Despite the range of talent at the Fringe, it’s not often that a production is comparable to, or better than, a professional London run. However, Chef excels all other pieces of theatre I’ve seen at the Fringe in the last three years. The script is compelling, Jade Anouka’s performance completely perfect, and the entire experience will be with you for weeks afterwards.
Using just a kitchen trolley and a whiteboard, the stage is set minimally and appears cold and uninviting. This reflects well on the society under which our protagonist is thrown into jail. She, however, commands the audience’s sympathy effectively throughout. Anouka is by far one of the best actors I’ve seen from this year’s offerings at the Fringe, and her performance as the chef is gripping. More than once I found myself leaning forward in my seat; I didn’t want to miss a beat. Anouka commands the stage, embodying the characters she meets along her narrative perfectly. Her protagonist is strong and unbreakable, yet so often comes so close to the edge that the tension grips the audience without being laboured or overdone.
Sabrina Mahfouz is being hailed as one of the next great writers to watch, and after seeing Chef I’m adding myself to the long list of people thoroughly impressed with her writing talent. Her handling of topics like assisted suicide and domestic abuse is unlike anything I’ve seen. The end result is an intelligent and thoughtful piece, without the issues being in the drama for the sake of discussing issues. Instead she presents the audience with a viewpoint of how the penal system sees assisted suicide, and the way these events can have an enormous ripple effect of an impact. We are left with some hope for the protagonist, but she is still trapped. Mahfouz incorporates her knowledge of true events within the narrative subtly and effectively.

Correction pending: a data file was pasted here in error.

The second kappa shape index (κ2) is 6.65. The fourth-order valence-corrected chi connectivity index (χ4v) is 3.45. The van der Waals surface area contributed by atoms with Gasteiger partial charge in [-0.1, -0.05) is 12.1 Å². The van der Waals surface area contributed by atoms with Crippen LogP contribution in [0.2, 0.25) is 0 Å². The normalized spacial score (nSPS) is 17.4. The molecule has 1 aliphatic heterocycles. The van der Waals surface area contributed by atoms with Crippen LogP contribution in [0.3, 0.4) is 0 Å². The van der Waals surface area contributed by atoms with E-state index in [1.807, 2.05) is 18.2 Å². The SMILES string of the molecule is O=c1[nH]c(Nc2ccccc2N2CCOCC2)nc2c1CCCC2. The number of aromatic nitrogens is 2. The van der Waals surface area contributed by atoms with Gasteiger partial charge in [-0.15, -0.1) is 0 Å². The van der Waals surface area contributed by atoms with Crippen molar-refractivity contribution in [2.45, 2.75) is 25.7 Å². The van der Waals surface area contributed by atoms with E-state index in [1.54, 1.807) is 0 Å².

Chef stands as an excellent testimony for the funding of new writers. The programme lists the many grants given to Mahfouz, including the help of IdeasTap and the Sky Academy Arts Scholarship. It’s excellent to see large companies putting this amount of faith into new writers, as Mahfouz’s script is impeccable and Anouka’s performance flawless. If further companies can take on this faith, contemporary theatre could be home to more than one gem like Chef.
Chef was a spotless production and I can only hope it will be touring or subject to more performances. The performance and script are utterly arresting, and the audience leaves having felt they have seen something truly perfect. 5/5
Review written by Louise Jones.
Chef was shown as part of this year’s Edinburgh Fringe Festival at the Underbelly, Cowgate from Friday 1st August until Sunday 17th August. For more information on the production, visit here…